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Why can't we remember the future?

When pondering this question you might think it's a silly question, but do ponder further as this question is actually a good question believe it or not.

It's not like we try and remember. In a way, it just comes to us. When we think about it, though, it seems quite strange that our psychological “arrow of time” moves with the same force as that dictated by our entropic universe: which in a nutshell says things get more messed up over time. There are more ways a system can be disordered rather than ordered, hence why glass breaks into multiple pieces.

The laws of physics are all symmetrical in time. Classical mechanics, in which particles and objects obey Newton's laws, and General Relativity, which describes gravitation by describing how mass warps space-time, suggest that time is symmetric. According to these theories, the past and future are equally knowable: both can be calculated from the knowledge of the positions and velocities of particles at a given moment.

Here, we'll be summoning an old philosophy of time called Eternilsm but instead of philosophy nowadays it is known as four dimensionlism and the block universe theory. This uses General Relativity which has been proven time and time, so this radical view of time should be pondered seriously.

The arrow of time is usually explained in terms of the Universal Second Law of Thermodynamics, where entropy is a measure of the disorder or randomness in an isolated system, i.e., a physical system in isolation from external influences doesn’t have entropy because there are no interactions between elements. So if you want to figure out why you'd have to consider more than just broken glass, for example; it's about better understanding that entropy arises from energy not flowing into usable work in an isolated system. Making it harder for you to predict what will happen next - something that's needed for reasoning within the context of time. So, the psychological arrow of time aligns with the thermodynamic one.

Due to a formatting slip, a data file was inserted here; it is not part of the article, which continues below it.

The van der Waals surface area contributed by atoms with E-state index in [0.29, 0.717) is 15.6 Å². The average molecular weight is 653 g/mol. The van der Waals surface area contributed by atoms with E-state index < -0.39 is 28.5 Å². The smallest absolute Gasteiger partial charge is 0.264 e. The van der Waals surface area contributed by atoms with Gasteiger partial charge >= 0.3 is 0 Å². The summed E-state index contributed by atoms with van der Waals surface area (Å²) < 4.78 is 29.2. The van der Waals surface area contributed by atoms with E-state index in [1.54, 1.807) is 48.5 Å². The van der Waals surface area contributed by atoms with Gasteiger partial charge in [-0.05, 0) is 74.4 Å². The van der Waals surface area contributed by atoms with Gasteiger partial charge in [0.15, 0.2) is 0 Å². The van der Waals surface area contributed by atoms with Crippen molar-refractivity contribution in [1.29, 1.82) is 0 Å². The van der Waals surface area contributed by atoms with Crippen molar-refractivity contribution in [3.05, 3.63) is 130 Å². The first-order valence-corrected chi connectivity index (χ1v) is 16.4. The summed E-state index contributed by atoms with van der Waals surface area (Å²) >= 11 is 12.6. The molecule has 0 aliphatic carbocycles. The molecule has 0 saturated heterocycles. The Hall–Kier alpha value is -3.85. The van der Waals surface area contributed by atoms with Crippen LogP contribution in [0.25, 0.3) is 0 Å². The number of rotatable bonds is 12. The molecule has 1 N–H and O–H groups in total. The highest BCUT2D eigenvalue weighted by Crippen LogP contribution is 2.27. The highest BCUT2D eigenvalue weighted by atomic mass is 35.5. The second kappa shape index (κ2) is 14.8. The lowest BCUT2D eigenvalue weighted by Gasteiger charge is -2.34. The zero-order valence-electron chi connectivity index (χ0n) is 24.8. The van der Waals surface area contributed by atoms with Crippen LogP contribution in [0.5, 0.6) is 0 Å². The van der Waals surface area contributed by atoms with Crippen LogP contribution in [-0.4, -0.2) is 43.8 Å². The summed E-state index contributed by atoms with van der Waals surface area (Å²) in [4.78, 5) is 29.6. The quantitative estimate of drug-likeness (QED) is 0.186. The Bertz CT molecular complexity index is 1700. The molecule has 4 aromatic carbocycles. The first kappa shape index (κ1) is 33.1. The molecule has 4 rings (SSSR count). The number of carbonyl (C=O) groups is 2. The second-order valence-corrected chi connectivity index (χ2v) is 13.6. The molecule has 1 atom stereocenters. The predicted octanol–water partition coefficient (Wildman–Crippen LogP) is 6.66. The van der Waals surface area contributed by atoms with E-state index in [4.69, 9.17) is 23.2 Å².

But Leonard Mlodinow of the California Institute of Technology in Pasadena and Todd Brun of the University of Southern California say that this statement is not entirely accurate. In theory, you can remove any need for erasure or initialization since you could remember everything—which means that recording information in the memory would be reversible entirely in time. However, even in that case, the arrows of time must align because there is a broader principle at work.

The researchers argue that this extra ingredient is something they call generality. They illustrate the argument with a rotating turnstile that records the passage of gas molecules from one chamber to another. The system starts with most of the molecules in the left-hand chamber, and at any instant, the rotor reveals the net number that has passed from left to right since some earlier reference time.

However, since the laws of thermodynamics follow predictable and irreversible Newtonian principles, the readout could also be interpreted as showing the number of molecules that will pass between the time of the reading and some future reference time. One can show that this would be a correct guess since it allows for the possibility that that number can in principle be calculated. Brun tentatively asks “Why can’t we call that a memory of the future?” asks Brun.

The reason we cannot is that for the rotor to work as a memory of the past, the system’s state at an earlier reference time need not be exquisitely specified; any slight changes in the molecules’ positions at that time will not affect the readout at a later time. But equivalent slight changes in the state of thermal equilibrium elicited by the presence or action of an external influence leads to inconsistencies.